Up to 1,000 Burmese detained in the Thai border town of Mae Sot after they escaped extensive flooding are struggling to access food and water, with Thai authorities accused of exploiting the thousands of migrants attempting to flee back to their home country.
Reports began to emerge last week of police arresting Burmese migrants as they made their way to the border, having been displaced by Thailand’s worst flooding in 70 years. Upon arrival in Mae Sot, which lies opposite the Burmese town of Myawaddy, a number were detained at the immigration lock-up.
“Since there are a lot of people, there isn’t enough space and food so the migrants are not given a meal or any water,” said Sutthisak Runprueang Phasuk from the Thailand-based Migrant Assistance Programme (MAP), which has visited detainees over the past week.
While they are permitted to buy supplies from a shop in the detention centre, Sutthisak said, most have little money and therefore are struggling to find food
The majority are kept in the lock-up temporarily before being sent across the border by Thai police. Their problems don’t stop there, however, with many forced to go through checkpoints run by a local government-backed Border Guard Force, which charges up to 4,000THB for re-entry.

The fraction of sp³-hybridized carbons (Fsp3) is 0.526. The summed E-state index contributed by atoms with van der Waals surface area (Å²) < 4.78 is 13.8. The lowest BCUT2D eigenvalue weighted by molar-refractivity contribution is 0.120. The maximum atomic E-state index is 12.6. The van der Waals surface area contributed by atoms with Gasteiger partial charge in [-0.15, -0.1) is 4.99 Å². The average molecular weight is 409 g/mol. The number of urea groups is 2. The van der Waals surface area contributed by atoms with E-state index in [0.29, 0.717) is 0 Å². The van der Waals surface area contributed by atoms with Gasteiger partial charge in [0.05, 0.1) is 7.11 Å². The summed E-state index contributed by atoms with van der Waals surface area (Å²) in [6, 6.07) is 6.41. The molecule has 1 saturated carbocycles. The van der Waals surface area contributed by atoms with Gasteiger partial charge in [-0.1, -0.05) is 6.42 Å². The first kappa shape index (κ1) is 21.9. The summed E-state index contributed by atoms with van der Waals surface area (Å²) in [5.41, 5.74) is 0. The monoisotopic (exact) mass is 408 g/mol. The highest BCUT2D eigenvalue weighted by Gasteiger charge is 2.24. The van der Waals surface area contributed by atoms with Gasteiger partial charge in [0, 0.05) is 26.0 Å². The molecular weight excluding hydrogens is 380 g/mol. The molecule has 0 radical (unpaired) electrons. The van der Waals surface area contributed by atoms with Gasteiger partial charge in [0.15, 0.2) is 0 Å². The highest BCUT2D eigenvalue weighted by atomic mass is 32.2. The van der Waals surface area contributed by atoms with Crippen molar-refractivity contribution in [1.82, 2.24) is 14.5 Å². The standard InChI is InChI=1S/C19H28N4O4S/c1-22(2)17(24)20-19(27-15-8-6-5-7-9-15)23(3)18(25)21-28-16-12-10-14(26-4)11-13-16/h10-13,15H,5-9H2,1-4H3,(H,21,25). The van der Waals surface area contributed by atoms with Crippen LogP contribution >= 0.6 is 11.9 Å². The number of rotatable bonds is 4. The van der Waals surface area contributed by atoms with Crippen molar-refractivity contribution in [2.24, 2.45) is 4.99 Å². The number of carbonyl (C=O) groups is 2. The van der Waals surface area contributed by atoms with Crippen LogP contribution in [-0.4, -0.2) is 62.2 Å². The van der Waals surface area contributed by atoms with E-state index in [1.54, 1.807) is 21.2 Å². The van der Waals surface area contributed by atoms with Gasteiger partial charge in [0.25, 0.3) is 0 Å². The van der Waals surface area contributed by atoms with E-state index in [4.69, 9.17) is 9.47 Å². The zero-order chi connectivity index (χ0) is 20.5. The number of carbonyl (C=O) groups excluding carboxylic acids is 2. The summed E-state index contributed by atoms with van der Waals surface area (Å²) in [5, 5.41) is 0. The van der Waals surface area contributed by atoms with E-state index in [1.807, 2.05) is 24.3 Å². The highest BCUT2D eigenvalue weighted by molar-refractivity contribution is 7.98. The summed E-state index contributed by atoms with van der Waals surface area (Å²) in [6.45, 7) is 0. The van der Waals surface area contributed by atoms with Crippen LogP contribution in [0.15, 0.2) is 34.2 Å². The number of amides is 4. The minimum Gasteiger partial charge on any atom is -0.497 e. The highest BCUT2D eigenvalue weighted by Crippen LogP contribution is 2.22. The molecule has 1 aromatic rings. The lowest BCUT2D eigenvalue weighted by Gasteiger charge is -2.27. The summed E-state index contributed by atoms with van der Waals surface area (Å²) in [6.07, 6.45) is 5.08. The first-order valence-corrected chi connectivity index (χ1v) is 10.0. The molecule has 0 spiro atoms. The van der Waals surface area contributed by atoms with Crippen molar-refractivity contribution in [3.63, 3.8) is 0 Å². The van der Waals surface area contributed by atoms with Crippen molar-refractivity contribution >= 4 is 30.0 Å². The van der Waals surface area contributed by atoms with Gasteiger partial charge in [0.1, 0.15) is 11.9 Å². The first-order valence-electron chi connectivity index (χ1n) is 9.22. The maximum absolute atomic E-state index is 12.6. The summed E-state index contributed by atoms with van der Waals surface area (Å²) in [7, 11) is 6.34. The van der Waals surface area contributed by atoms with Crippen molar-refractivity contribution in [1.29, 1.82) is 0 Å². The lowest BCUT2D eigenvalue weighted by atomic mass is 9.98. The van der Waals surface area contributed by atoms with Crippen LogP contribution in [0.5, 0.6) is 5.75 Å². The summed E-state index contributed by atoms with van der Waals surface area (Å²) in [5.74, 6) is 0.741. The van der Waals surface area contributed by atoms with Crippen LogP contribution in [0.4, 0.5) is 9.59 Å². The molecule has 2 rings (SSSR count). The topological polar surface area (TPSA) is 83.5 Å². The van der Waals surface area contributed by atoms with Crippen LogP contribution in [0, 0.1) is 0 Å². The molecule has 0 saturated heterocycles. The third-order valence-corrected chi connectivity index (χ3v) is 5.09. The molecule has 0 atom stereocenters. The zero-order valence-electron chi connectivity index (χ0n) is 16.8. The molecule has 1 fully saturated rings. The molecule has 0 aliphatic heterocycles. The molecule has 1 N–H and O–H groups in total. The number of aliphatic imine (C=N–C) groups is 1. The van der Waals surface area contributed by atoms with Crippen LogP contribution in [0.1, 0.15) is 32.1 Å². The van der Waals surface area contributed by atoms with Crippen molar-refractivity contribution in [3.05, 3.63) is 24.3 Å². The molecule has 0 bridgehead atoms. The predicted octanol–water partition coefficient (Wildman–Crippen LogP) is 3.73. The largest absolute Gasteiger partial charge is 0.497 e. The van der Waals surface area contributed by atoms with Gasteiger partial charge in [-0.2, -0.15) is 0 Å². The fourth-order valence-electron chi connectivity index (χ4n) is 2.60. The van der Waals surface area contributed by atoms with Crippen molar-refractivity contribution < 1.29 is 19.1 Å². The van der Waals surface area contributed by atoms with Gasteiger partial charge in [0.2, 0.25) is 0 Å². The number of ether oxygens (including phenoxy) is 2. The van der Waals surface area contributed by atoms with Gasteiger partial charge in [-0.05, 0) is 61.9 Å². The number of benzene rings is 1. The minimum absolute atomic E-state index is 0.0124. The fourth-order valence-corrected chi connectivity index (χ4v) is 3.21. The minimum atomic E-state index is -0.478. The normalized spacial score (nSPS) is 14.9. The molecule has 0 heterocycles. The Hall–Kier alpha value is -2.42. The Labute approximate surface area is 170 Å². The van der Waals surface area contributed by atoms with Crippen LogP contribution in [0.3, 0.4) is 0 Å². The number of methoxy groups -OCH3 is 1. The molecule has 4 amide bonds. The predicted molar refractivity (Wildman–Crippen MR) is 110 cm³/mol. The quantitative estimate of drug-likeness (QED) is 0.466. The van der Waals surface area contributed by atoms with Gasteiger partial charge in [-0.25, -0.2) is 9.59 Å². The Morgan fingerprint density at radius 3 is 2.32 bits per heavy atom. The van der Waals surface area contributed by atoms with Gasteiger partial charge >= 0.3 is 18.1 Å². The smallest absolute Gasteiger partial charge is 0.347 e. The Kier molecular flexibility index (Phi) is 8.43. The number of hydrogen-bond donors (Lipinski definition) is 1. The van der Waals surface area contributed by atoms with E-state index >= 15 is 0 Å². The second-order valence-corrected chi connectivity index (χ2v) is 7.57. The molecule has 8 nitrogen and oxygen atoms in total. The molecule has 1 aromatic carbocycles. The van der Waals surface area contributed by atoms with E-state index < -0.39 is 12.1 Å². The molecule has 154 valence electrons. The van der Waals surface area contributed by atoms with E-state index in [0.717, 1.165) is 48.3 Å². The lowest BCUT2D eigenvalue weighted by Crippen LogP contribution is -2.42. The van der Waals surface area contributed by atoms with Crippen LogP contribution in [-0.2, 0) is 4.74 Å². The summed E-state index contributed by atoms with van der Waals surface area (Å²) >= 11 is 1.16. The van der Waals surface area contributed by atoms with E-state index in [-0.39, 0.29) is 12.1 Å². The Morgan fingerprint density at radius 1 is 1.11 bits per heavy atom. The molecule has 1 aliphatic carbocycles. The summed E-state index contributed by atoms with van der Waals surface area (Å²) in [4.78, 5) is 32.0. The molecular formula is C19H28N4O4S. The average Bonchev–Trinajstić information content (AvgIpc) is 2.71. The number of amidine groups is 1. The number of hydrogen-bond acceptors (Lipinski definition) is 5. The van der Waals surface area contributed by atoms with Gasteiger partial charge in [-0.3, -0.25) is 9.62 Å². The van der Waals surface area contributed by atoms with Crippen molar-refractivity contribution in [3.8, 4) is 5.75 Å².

Those who cannot afford the fee return to Mae Sot, where they again face possible arrest.
A female migrant worker, who worked in the construction industry in Pathum Thani province, north ofBangkok, said she came to Mae Sot in a truck operated by brokers, who charged a fee of 4,000THB.
Migrants whose registration papers dictate they cannot travel outside of permitted zones in Thailand have been forced to use clandestine brokers to carry them out of flood-affected areas.
The confirmed death toll from the floods now stands at 381, with two missing. Millions are attempting to flee Bangkok and surrounding provinces, with Reuters saying on Sunday that vehicles were bumper to bumper for around 12 miles on an elevated road out of Bangkok.
Floodwaters have submerged an area the size of Kuwait and destroyed nearly a quarter of Thailand’s rice crop. The Bangkok Metropolitan Authority says the amount of rainfall this year has been 40 percent higher than average.